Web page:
Since we needed to check out a few more silly tourist traps, after breakfast we hightailed it via Uber carpool to the Seattle Great Wheel. The Seattle Great Wheel is a giant Ferris wheel with enclosed pods. This Ferris wheel rises to a height of 175 feet and extends out over the Seattle waterfront at Elliott Bay. We got four full rotations on the wheel before stopping for unloading. We visited on a clear day, and ogled downtown balconies of the wealthy, the lovely waterfront, some rooftops, hills in the distance and the Olympic Mountains. I preferred this closer view from above of Seattle to the higher view from the Space Needle. Luckily, on a not-so-busy Monday, we had the pod to ourselves. No small talk with strangers necessary! The Seattle Great Wheel delivered silly tourist fun with great views. We didn't spend long in line, less than five minutes on a not-so-busy Monday. Not waiting long and scoring a private pod definitely improved the experience.
|Photo credit: Hotspots Seattle|
After exiting through the gift shop and restaurant for the waterfront tourist trap area, we navigated through some dusty roadwork to the Public Market. On our past trip to Seattle together, we spent a half day perusing the Public Market, watching the fishmongers throw treasures of the sea though the air with the greatest of ease, sniffing flowers at the farmers' market stands, squeezing locally grown produce and looking at "Made in China" kitschy, plastic mess in the shop stalls. On this trip to Seattle, we made a fifteen minute perfunctory pass through the Public Market. Yes, it's all still there. Moving on...
|exterior light fixtures at Seattle Public Market|
We wanted to get away from the aimless hordes of tourists near the Public Market post haste. I react to large crowds in one of three ways: I get tunnel vision, going about my business with a selective view of my objective; I get all kinds of anxious and have to consciously regulate my breathing; or my fight or flight response opts for flight. We traveled uphill several blocks away from the crowds to the flagship Nordstrom department store at 500 Pine Street. This is the nicest, most luxurious Nordstrom store. Anywhere. Ever. Which is why we had to go.
Carl F. Wallin, a Seattle shoemaker, met John W. Nordstrom in Alaska and offered him a partnership in a shoe store. In 1901 they opened their first store in Seattle at Fourth and Pike. That store eventually became the largest shoe store in the country. In the mid 1920s John W. Nordstrom's three sons bought out their father's and Mr. Wallin's shares in the store. The younger Nordstrom generation added clothing for the entire family to the shoe offerings. By 1960 they opened the department store renamed "Nordstrom Best" very near the current flagship store in downtown Seattle.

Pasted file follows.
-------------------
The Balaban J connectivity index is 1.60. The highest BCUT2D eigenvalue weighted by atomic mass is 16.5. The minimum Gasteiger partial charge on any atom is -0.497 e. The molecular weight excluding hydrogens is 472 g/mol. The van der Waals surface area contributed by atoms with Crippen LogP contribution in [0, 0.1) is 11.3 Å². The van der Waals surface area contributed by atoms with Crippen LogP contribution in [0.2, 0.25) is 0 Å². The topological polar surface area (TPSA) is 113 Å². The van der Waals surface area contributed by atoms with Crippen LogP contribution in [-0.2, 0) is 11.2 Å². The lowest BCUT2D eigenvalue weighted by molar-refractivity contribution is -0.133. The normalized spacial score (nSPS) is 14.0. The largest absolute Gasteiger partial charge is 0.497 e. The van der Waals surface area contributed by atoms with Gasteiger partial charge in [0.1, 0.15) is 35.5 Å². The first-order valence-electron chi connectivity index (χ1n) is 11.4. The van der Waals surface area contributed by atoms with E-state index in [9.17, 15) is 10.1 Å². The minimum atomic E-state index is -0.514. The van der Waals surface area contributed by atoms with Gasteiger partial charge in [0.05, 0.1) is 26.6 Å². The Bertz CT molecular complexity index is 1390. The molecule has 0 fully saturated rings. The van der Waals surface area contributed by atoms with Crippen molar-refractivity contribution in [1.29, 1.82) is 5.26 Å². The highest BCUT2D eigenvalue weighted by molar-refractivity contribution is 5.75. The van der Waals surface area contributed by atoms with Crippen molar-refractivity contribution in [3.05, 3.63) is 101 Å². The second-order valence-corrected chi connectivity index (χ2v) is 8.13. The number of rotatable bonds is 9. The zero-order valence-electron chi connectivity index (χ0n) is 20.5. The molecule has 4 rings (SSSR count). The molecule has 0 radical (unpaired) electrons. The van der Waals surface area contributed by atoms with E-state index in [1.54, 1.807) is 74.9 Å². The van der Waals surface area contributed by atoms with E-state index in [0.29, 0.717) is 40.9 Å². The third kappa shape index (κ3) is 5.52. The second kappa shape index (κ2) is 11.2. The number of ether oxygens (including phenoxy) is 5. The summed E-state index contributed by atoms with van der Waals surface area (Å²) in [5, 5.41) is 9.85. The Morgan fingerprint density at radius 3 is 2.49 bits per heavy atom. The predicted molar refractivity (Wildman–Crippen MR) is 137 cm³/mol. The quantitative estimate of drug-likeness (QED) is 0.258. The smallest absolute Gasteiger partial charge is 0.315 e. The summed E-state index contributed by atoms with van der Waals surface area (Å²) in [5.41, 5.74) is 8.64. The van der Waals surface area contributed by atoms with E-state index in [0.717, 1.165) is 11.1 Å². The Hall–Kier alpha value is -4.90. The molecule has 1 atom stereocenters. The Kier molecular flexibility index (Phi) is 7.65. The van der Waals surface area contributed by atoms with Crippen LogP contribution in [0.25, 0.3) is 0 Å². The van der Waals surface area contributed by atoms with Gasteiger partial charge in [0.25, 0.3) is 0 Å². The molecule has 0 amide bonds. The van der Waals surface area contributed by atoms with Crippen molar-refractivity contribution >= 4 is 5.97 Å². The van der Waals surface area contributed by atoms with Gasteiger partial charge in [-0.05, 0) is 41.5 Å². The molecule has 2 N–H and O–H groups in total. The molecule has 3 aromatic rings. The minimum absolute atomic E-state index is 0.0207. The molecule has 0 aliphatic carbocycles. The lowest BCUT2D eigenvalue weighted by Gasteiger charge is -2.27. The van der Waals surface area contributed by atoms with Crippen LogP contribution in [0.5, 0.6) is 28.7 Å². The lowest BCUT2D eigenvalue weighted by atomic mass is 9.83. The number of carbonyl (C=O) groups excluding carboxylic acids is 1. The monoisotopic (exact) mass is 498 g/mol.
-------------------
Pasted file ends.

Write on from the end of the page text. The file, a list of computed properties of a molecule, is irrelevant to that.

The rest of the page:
The Nordstrom flagship store in downtown Seattle reminds me of Selfridges department store in London. Both physical locations are housed in grand structures with a sense of history near bustling city centers. Both stores employ plenty of staff (mostly) eager to help in a non-pushy manner. Both stores offer examples of some of the most exclusive, expensive and creative fashion designs, which I was able to paw through and examine up close and personal. Some of the fashions are downright wacky, some are made of scratchy fabrics, but some are too lovely and wonderful for words. Of course, there are multiple shoe departments strategically placed all over the spacious department store. We didn't purchase anything, but we greatly enjoyed looking. And pawing.
Chad and I walked across a skybridge to the neighboring and moderately posh Pacific Place shopping center in search of lunch. We both wanted a fresh salad real bad. Eureka! The Il Fornaio Bakery Cafe serves choose-your-own-adventure hand-tossed salads in a casual counter service bistro setting. This super-cute bakery cafe runs daily specials. Mondays are free cookie day. Yes, please! (Readers, you may be wondering to yourselves, "I thought these dorks were vegan. What's with all the not-vegan food on this trip?" Our salads were vegan. The cookies were not. We chose to exercise our travel and/or birthday cheat options throughout much of this trip as we are still quite new to going vegan. Thanks for the eggs, chickens. I'm sorry. Thanks for the milk, cows. I'm sorry. We did keep it strictly vegetarian at least.) The salads and the perfect chocolate chip cookies were so good.